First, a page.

In 2019, Sarah Miller wrote one of the definitive depictions of the coming climate dystopia. Titled “Heaven or High Water,” the essay tracked her efforts to gauge the concern and honesty of Miami-area real estate agents as they worked to sell outrageously expensive properties in an area that science tells us will soon be something akin to Atlantis. If Atlantis had skyscraping luxury apartment towers, we might today know where it was, had it existed. Miami, we’ll be able to spot.

Miller’s piece gets new attention every time there’s a new manifestation of climate change, which means it gets attention often. This is not something that she enjoys, because as a resident of a heavily forested area near the California-Nevada border, she’s constantly concerned about another manifestation of the warming planet: uncontrolled wildfires. For the past several weeks, with massive swaths of California burning, she has been documenting the effects of that uncertainty on her, her dog and her community. In the past 18 months, we have all gained a new appreciation for the fragility of the things we used to take for granted; Miller and those who live near her can’t avoid how that instability lingers. Literally: You can smell it and, at more alarming moments, see it.

It is not new that California would be on fire. The state has a very experienced agency generally referred to as CalFire that is tasked with preventing and combating the regularly emerging conflagrations. It has robust documentation of where fires have emerged over time, records that have gotten more precise and detailed over the past several decades. That data shows us how common fire has been in the state over the past 150 years, like so.

Areas depicted in gray are cities and other urban communities. The red splotches, obviously, are the fires. The darker the red, the more fires in a place over time. So you can see that there have been a lot more fires in the outskirts of the cities in Southern California than, say, on the eastern side of the San Francisco Bay area. That’s in part because the Bay Area is better insulated from the worst droughts California faces than is the more desert-heavy southern part of the state.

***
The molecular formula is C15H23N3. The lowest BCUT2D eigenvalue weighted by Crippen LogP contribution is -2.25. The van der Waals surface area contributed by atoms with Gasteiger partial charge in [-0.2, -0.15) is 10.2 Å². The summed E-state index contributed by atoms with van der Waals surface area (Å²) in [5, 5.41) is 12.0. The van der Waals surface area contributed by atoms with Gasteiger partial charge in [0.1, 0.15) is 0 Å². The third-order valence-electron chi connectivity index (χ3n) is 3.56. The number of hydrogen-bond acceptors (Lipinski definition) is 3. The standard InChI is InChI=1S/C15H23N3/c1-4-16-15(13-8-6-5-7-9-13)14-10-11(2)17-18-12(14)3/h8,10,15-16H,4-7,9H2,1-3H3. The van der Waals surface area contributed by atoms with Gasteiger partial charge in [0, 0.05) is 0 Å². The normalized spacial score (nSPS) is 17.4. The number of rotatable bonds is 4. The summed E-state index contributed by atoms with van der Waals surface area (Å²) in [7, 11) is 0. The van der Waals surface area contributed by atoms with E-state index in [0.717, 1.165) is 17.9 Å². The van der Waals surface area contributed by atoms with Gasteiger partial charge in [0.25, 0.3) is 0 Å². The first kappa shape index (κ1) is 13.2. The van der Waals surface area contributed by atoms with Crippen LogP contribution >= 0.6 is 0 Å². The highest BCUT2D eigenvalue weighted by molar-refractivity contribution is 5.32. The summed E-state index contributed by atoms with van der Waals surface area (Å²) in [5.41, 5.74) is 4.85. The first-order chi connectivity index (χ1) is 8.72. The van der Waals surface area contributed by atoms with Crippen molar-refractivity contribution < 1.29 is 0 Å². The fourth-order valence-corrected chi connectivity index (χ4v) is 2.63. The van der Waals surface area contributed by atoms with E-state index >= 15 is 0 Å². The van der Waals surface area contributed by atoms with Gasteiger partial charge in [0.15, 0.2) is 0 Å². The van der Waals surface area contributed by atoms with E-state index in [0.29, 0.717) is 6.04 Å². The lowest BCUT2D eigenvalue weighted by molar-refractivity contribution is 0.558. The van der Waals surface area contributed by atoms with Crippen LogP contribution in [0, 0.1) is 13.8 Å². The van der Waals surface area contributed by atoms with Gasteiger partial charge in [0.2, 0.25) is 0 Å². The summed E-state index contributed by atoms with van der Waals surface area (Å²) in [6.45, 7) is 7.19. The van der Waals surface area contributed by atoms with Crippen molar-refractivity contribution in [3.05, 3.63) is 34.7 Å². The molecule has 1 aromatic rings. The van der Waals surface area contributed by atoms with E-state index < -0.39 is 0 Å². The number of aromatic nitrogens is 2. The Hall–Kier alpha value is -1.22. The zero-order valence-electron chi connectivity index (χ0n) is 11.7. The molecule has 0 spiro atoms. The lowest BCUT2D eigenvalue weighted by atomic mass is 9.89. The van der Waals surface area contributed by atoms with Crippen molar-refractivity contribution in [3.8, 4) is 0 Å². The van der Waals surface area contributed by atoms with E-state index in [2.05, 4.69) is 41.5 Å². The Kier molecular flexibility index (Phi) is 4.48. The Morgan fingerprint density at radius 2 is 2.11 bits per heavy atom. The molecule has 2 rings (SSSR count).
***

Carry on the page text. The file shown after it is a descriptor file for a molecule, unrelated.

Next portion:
Those extreme droughts are very much what scientists have predicted as a result of climate change: more heat wicking moisture out of soil, smaller snowpacks limiting spring and summer melt.

The fire map above shows every recorded fire since the 1870s. If we color-code the fires by decade, you get a better sense of scale and recency.

There is a lot of data in that map that bears a closer examination. (You can view a high-resolution version here.) So consider this area near Rancho Cucamonga, a bit east of Los Angeles.

There were fires in the area at the center of that indicated circle in 1919, 1921, 1957, 1968, 1970, 1980, 1988 and 2003. But also notice how much of that region has been touched by fire at one point or another.

CalFire’s data on wildfires gives rough windows for when parts of the state burned, allowing us to roughly estimate how much of California’s land area was on fire in any given month. Its data indicates that, through June, about 2.5 percent of the state had burned over the prior 12 months.

Since June, though, the state has recorded two of its largest fires in history. At the moment, more than 1 in 100 acres of California’s land area are part of an active wildfire. That includes the still-burning Dixie Fire, the second-largest in state history. The largest on record began in August of last year. In 2020 and 2021, more than 5 percent of the state’s land area has burned. In 2018, Popular Science estimated that the same acreage had burned over the preceding five years.

In one of her recent essays, Miller quoted the head of CalFire.

“Every acre can, and will, burn someday in this state,” he said last month.

That’s an exaggeration, but not by much. The real question in any particular place is when “someday” arrives.